Sure it's golf, just a modern quick play, affordable and less frustrating alternative version. Not intended for the narrowminded traditionalist golfer. In ten+ years this will be the game of choice with progressive golfers eventually taking over. In playing the game for 47 years, have watched it's slow decline, which now has caused many to look in new alternative directions for golfing enjoyment. I'm one of them and left the standard golf game because of time, cost and frustration issues. You wonder why the golf game is now losing golfers? They're not all leaving the golf game, many got smart and switched to a more enjoyable alternative. Some accept the brilliance in change, some never do.

Yeh Let's take a wonderful game that has evolved over hundreds of years but kept a core set of principles intact, and totally screw it up. Another triumph for the quick fix , shortsighted modern north-american approach to everything.

Not everyone is a seasoned golfer, yes. Not everyone is only a recreational golfer, yes. But I think by doing only one, you cut out the other. There needs to be a place of middle ground. I think FREE sites like Golfzing.com are working in that direction. They are allowing people to grow their own groups, thus creating their own rules, and offering recreational tournaments with a more relaxed approach to tournaments. In addition, the courses that they utilize do their best to assist Golfzing members to save money! I think that a lot more research needs to be done by people who complain, because there are a lot of places out there that they can utilize without paying crazy fees.

TRADITIONALIST GOLFERS KINDLY STEP ASIDE, PLEASE. Alternative golf is just part of the natural evolution of the game. If enough people don't like it's present slow, costly and difficult form, they'll change it to their liking. With the golf game now undergoing alteration, you can look for a new generation of alternative golf coming soon to a course near you. Sure there will be diehard traditionalists holding on, they always do, but eventually their numbers will dwindle down to a precious few. The folly of the standard golf game is evident, with fewer golfers playing, older golfers leaving and new golfers refusing to accept the status quo...the computer generated die is cast.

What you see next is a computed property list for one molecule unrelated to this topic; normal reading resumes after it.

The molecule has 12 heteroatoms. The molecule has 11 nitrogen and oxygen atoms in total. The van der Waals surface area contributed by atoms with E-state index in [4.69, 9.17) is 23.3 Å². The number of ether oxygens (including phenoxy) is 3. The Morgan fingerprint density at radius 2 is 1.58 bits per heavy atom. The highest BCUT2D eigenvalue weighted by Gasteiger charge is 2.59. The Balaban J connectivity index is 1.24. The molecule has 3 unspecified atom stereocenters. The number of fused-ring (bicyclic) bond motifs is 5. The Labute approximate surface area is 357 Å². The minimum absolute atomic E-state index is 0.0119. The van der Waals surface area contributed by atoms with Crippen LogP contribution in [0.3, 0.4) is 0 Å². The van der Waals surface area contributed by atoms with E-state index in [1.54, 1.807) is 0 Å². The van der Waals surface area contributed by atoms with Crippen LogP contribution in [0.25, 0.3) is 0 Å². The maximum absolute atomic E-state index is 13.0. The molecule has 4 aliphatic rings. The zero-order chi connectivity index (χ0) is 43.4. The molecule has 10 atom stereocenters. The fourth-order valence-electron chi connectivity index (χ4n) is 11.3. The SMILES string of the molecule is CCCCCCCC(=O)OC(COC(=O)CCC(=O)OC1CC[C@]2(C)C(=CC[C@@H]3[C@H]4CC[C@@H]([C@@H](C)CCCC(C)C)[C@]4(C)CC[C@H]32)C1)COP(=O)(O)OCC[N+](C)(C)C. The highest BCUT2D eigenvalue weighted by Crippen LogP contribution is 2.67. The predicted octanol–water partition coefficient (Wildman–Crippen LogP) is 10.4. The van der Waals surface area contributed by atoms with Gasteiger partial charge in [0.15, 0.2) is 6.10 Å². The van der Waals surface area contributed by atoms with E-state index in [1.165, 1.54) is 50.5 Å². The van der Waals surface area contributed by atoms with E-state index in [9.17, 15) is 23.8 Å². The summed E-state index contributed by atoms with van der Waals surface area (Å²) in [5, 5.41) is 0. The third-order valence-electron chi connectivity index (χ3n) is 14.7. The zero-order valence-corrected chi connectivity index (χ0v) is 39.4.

Compromising on the rules of any game to satisfy losers is never an answer. That is how our daily society became such a mess!

I play traditional golf and I enjoy it but the price to play is huge as a new golfer. That is why I also play off-course golf, its cheap/free and fun. As a new golfer, I hate playing with golf snobs. Look at this site http://offcoursegolfing.wordpress.com -John

I am 24 years old. When I was 17 I tried golf for the first time with a few baseball teammates on a whim and as a joke. I had an absolute blast. I was awful, and loved playing. I didn't wish for a bigger target, or an easier time, I wanted to play for the challenge. I never would have played the game if not for the irony in the "Yeah, let's go see how bad this goes!" sort of terms. The USGA simply needs to market itself to its target demographic (presumably younger players). If a kid is not on the Golf Channel he isn't going to see a thing about golf and why he should play it. And if he doesn't play golf, why would he be watching the Golf Channel? A series of commercials with dramatic lighting and louder music would during NFL games would do wonders for the sport of golf. Why are they spending their advertising dollars on a channel that already has 90%+ of its viewers playing the game already? That is backwards thinking. There is nothing wrong with the game of golf, you just have to make people know that.

Well said. I'm currently reading this book and while it does get the mind thinking, these guys are missing the point. Granted, I haven't finished it, and I'm glad that people from outside the industry are taking interest in the core issue, but there are some things you must maintain and other things that must be changed. Travis Mathew is missing the point too. People are focusing on the wrong things. You don't just slap a new logo on a golf shirt. That doesn't do anything. Don't change the rules...I cringe when people bring up a four point line in basketball. There's a way to make golf more appealing, a way that I've finally figured out and am excited to put into action.